A state representative's emails and other correspondence with utility company officials about proposed legislation can remain private, a Marion County judge has ruled.
The decision came Tuesday after a court hearing on a lawsuit filed against Republican Rep. Eric Koch of Bedford and the House GOP caucus.
Koch, who is chairman of the House utilities committee, sponsored an unsuccessful bill this year backed by Indiana's utilities that would have cut the amount power companies must pay when they buy excess electricity generated by home solar power systems.
The Citizens Action Coalition, Common Cause Indiana and the Washington-based Energy and Policy Institute had argued that, under the state's public records law, Koch's correspondence with the utility companies about that bill should be public. But Judge James Osborn dismissed the lawsuit with a seven-line ruling, in which he cited a 1993 Indiana Supreme Court decision that it couldn't interfere with the operation of the legislative branch.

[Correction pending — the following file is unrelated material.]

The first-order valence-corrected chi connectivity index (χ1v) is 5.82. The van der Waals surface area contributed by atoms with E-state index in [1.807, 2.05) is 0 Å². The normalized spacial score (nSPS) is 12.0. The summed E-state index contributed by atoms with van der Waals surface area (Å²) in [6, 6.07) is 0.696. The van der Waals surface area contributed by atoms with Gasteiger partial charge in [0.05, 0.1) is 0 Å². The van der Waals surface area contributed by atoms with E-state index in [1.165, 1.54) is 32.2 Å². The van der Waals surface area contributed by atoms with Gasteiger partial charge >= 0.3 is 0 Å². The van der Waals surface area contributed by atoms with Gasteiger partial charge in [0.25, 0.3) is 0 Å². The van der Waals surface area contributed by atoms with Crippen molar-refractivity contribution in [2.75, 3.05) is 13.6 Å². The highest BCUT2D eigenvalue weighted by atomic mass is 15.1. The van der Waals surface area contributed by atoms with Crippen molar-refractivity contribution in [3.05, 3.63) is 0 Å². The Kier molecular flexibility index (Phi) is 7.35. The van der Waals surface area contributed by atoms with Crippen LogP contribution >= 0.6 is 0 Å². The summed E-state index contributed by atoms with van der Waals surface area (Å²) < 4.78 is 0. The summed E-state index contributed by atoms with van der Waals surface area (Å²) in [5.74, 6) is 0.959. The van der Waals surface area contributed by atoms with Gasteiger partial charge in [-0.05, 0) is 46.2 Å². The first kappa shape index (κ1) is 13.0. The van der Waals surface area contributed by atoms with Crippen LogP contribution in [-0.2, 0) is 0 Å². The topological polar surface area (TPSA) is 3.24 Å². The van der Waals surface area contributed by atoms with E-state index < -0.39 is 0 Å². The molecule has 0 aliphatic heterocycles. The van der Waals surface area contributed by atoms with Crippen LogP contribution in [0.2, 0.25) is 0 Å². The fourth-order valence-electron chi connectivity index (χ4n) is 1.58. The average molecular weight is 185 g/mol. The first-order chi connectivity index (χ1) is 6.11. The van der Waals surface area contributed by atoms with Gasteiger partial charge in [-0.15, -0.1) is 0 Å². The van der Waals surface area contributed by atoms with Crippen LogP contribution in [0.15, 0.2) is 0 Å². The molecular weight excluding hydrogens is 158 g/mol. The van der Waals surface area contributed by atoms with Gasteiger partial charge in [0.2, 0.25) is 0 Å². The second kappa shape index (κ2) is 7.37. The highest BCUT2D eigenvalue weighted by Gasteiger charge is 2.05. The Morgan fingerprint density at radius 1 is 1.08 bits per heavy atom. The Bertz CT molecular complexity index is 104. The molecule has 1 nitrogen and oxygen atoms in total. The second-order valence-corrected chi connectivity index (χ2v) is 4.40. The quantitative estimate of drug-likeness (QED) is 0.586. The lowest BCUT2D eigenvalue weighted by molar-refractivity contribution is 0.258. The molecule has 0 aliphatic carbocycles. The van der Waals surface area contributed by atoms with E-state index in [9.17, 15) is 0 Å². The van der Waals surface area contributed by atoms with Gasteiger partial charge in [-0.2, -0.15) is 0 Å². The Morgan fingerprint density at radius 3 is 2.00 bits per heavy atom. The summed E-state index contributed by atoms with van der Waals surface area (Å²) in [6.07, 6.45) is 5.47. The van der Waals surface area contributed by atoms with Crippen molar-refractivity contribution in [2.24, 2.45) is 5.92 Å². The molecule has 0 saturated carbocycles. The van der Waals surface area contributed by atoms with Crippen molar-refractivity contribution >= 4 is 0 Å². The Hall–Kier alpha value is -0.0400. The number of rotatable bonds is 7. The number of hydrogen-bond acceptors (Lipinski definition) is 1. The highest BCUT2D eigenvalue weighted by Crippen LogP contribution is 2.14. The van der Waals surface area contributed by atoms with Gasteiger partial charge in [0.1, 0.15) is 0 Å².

Kerwin Olson, Citizens Action Coalition's executive director, told The Associated Press that he expected an appeal of ruling, but said it would first have to be reviewed with the other groups who joined the suit.
Opponents of Koch's bill had argued it would make small-scale solar systems economically impractical.
The Energy and Policy Institute initially sought access to Koch's correspondence with the utility officials.
Lawyers for House Republicans said during the hearing that ordering a release of the records could have implications beyond the energy lobby and could make communications sent by constituents to their legislators public, The Indianapolis Star reported.
William Groth, an attorney for the activist groups, countered that public disclosure laws don't keep people from participating in democracy.
"We can't imagine lobbyists are going to be chilled from communication with individual members because some of those communications might be subject to disclosure under (the public records law,)" Groth said.
Earlier this spring, state Public Access Counselor Luke Britt issued an advisory opinion stating that the Legislature is subject to the public records law regarding Koch's correspondence. In response, House leaders changed policies to exempt documents, notes and other writing or records in any form from public view if they are created, edited or modified by House members or their staff.